Busan conference: occupy Bexco!
Tuesday, November 29, 2011
After three days of CSO preparatory events, the Fourth High Level Forum on Aid Effectiveness (HLF4) launched its official deliberations with an update of progress to date. A key focus was on the results of the Paris Declaration’s evaluation findings. In a nutshell, only one of the goals that had been established in 2006 had been met, and that was the one focused on coordination. However, what the evaluation did highlight for many governments was that the way aid was approached at a national level needed to change in many ways if the Millennium Development Goals for 2015 are to be met.
The spirit of the HLF4 was one of “Occupy Bexco” as “the 300” CSOs representing Africa, Asia, Europe, Latin America, North America and the Middle East as well as women’s groups, advocacy agencies, service deliverers, people living with disabilities, relief and development NGOs, the church, farmers, etc. descended upon Bexco from their shuttle buses carting them from their hotels every half hour.
While many CSO’s, including ACT Alliance members, had been preparing for this event since Paris 2006 and Accra 2008, this high level forum was historically different because CSOs were officially at the negotiation table as development partners this time around.
We even had our very own official CSO “sherpa” negotiating directly with government “sherpas” on the final language of the Busan Outcomes Document(officially known as the “BOD) which went into its final, final round of changes.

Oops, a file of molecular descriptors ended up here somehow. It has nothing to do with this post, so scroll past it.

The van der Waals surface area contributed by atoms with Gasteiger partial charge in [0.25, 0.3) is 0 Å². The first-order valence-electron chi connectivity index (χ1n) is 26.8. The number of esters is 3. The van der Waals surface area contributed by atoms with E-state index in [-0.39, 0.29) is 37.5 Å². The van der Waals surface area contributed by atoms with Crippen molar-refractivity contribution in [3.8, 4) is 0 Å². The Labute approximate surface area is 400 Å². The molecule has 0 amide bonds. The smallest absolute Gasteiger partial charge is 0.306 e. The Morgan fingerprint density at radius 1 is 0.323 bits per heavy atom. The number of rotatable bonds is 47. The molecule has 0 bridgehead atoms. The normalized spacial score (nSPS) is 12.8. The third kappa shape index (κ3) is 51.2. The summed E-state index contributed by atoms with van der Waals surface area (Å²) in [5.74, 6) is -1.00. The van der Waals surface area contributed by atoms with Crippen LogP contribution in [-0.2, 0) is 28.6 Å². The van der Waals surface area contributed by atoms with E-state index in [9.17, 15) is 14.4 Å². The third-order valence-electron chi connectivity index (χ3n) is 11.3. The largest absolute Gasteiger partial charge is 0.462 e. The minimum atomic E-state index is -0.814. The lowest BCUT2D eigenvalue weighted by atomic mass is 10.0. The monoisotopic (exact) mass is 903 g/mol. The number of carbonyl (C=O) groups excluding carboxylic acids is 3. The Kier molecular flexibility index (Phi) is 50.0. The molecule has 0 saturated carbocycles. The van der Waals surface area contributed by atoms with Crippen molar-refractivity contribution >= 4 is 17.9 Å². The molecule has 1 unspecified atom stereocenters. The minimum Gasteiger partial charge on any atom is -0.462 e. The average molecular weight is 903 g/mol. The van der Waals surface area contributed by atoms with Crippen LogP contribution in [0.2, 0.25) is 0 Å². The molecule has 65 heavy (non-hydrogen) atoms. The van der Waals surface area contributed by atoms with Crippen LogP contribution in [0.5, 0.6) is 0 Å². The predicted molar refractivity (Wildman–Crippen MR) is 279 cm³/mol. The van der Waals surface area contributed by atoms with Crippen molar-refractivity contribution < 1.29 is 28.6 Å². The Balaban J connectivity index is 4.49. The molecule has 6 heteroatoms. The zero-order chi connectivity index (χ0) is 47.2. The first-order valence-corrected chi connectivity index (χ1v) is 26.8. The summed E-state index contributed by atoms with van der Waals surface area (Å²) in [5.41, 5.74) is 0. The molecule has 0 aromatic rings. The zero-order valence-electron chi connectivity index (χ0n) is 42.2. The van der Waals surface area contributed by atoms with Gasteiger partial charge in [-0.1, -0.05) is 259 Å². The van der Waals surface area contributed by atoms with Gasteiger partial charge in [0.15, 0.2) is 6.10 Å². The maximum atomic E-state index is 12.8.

CSO representatives actively worked until the very last moments to ensure language capturing the spirit of “a rights-based approach” to development would end up in the document, even though many were receiving real-time intelligence from their own country delegations that this did not seem likely. It was a day of ups and downs, with some highs and some lows.
The first day also presented an opportunity to contribute to the post-Busan movement which was going to consist of “Building Blocks” of thematic areas on Ownership and Accountability, Country Systems, Aid Fragmentation, Aid Predictability and Transparency, and Results.
The word in the Bexco corridors was that the Building Blocks were where the post-Busan agenda would come to life. Speaking to the credibility of the CSO movement, many CSO-Better Aid representatives were on the panels of these presentations, along with government and parliamentary representatives.
Many of the issues that had been discussed during the CSO Forum earlier in the week were discussed in a formal, official and on the record setting.
The energy was uplifting and positive, even though the buzz around Busan was that the Chinese had left the negotiation table of the BOD. However, as late as 6pm, the BOD was still being worked and CSO-ers were “Occupying Bexco” with some traditional Korean tea, food and entertainment.